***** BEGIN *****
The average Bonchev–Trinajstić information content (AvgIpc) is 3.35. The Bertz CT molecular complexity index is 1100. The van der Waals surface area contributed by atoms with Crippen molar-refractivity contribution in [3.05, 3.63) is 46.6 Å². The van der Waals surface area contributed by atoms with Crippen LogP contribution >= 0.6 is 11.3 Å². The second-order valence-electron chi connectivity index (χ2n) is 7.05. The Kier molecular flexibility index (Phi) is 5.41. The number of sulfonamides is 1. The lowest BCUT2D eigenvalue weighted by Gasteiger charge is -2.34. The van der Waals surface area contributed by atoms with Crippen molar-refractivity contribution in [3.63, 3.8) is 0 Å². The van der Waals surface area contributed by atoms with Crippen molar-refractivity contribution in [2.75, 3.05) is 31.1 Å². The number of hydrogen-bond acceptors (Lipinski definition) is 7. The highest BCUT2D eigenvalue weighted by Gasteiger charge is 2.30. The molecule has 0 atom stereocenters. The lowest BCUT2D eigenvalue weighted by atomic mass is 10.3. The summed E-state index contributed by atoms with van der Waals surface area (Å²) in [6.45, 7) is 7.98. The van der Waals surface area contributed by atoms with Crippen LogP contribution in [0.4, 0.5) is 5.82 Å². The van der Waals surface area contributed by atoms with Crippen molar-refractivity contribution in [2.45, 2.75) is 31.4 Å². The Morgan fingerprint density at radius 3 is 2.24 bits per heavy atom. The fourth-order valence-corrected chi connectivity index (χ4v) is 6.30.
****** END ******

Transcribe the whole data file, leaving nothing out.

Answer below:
The average Bonchev–Trinajstić information content (AvgIpc) is 3.35. The Bertz CT molecular complexity index is 1100. The van der Waals surface area contributed by atoms with Crippen molar-refractivity contribution in [3.05, 3.63) is 46.6 Å². The van der Waals surface area contributed by atoms with Crippen LogP contribution >= 0.6 is 11.3 Å². The second-order valence-electron chi connectivity index (χ2n) is 7.05. The Kier molecular flexibility index (Phi) is 5.41. The number of sulfonamides is 1. The lowest BCUT2D eigenvalue weighted by Gasteiger charge is -2.34. The van der Waals surface area contributed by atoms with Crippen molar-refractivity contribution in [3.63, 3.8) is 0 Å². The van der Waals surface area contributed by atoms with Crippen molar-refractivity contribution in [2.75, 3.05) is 31.1 Å². The number of hydrogen-bond acceptors (Lipinski definition) is 7. The highest BCUT2D eigenvalue weighted by Gasteiger charge is 2.30. The molecule has 0 atom stereocenters. The lowest BCUT2D eigenvalue weighted by atomic mass is 10.3. The summed E-state index contributed by atoms with van der Waals surface area (Å²) in [6.45, 7) is 7.98. The van der Waals surface area contributed by atoms with Crippen LogP contribution in [0.4, 0.5) is 5.82 Å². The van der Waals surface area contributed by atoms with Crippen molar-refractivity contribution in [2.45, 2.75) is 31.4 Å². The Morgan fingerprint density at radius 3 is 2.24 bits per heavy atom. The fourth-order valence-corrected chi connectivity index (χ4v) is 6.30.